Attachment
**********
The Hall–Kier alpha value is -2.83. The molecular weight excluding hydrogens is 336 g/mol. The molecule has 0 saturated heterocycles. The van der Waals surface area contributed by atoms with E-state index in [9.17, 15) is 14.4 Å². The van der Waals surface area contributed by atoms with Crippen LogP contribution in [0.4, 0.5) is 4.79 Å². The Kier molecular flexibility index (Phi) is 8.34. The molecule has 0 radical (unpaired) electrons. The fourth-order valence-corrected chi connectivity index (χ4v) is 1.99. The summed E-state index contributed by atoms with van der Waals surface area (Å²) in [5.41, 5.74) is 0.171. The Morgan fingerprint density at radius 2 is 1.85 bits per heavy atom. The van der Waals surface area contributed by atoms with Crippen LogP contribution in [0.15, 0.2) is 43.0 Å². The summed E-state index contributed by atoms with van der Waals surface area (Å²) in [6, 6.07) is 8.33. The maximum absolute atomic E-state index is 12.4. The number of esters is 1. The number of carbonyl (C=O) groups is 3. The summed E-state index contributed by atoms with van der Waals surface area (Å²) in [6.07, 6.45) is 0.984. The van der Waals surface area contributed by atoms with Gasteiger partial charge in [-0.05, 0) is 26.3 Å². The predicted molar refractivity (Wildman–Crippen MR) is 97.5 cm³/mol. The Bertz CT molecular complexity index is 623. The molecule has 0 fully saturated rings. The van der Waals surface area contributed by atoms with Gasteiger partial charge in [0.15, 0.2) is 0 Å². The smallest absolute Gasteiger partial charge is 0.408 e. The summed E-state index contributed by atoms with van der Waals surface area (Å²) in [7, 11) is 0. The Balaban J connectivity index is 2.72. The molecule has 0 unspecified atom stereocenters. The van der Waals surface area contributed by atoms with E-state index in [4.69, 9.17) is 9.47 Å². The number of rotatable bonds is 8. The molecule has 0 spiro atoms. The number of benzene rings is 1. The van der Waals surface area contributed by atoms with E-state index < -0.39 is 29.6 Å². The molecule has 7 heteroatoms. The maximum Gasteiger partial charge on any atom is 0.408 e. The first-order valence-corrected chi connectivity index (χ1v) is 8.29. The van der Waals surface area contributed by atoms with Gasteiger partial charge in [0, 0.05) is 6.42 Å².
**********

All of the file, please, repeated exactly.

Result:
The Hall–Kier alpha value is -2.83. The molecular weight excluding hydrogens is 336 g/mol. The molecule has 0 saturated heterocycles. The van der Waals surface area contributed by atoms with E-state index in [9.17, 15) is 14.4 Å². The van der Waals surface area contributed by atoms with Crippen LogP contribution in [0.4, 0.5) is 4.79 Å². The Kier molecular flexibility index (Phi) is 8.34. The molecule has 0 radical (unpaired) electrons. The fourth-order valence-corrected chi connectivity index (χ4v) is 1.99. The summed E-state index contributed by atoms with van der Waals surface area (Å²) in [5.41, 5.74) is 0.171. The Morgan fingerprint density at radius 2 is 1.85 bits per heavy atom. The van der Waals surface area contributed by atoms with Crippen LogP contribution in [0.15, 0.2) is 43.0 Å². The summed E-state index contributed by atoms with van der Waals surface area (Å²) in [6, 6.07) is 8.33. The maximum absolute atomic E-state index is 12.4. The number of esters is 1. The number of carbonyl (C=O) groups is 3. The summed E-state index contributed by atoms with van der Waals surface area (Å²) in [6.07, 6.45) is 0.984. The van der Waals surface area contributed by atoms with Gasteiger partial charge in [-0.05, 0) is 26.3 Å². The predicted molar refractivity (Wildman–Crippen MR) is 97.5 cm³/mol. The Bertz CT molecular complexity index is 623. The molecule has 0 fully saturated rings. The van der Waals surface area contributed by atoms with Gasteiger partial charge in [0.15, 0.2) is 0 Å². The smallest absolute Gasteiger partial charge is 0.408 e. The summed E-state index contributed by atoms with van der Waals surface area (Å²) in [7, 11) is 0. The Balaban J connectivity index is 2.72. The molecule has 0 unspecified atom stereocenters. The van der Waals surface area contributed by atoms with E-state index in [4.69, 9.17) is 9.47 Å². The number of rotatable bonds is 8. The molecule has 0 spiro atoms. The number of benzene rings is 1. The van der Waals surface area contributed by atoms with E-state index < -0.39 is 29.6 Å². The molecule has 7 heteroatoms. The maximum Gasteiger partial charge on any atom is 0.408 e. The first-order valence-corrected chi connectivity index (χ1v) is 8.29. The van der Waals surface area contributed by atoms with Gasteiger partial charge in [0, 0.05) is 6.42 Å².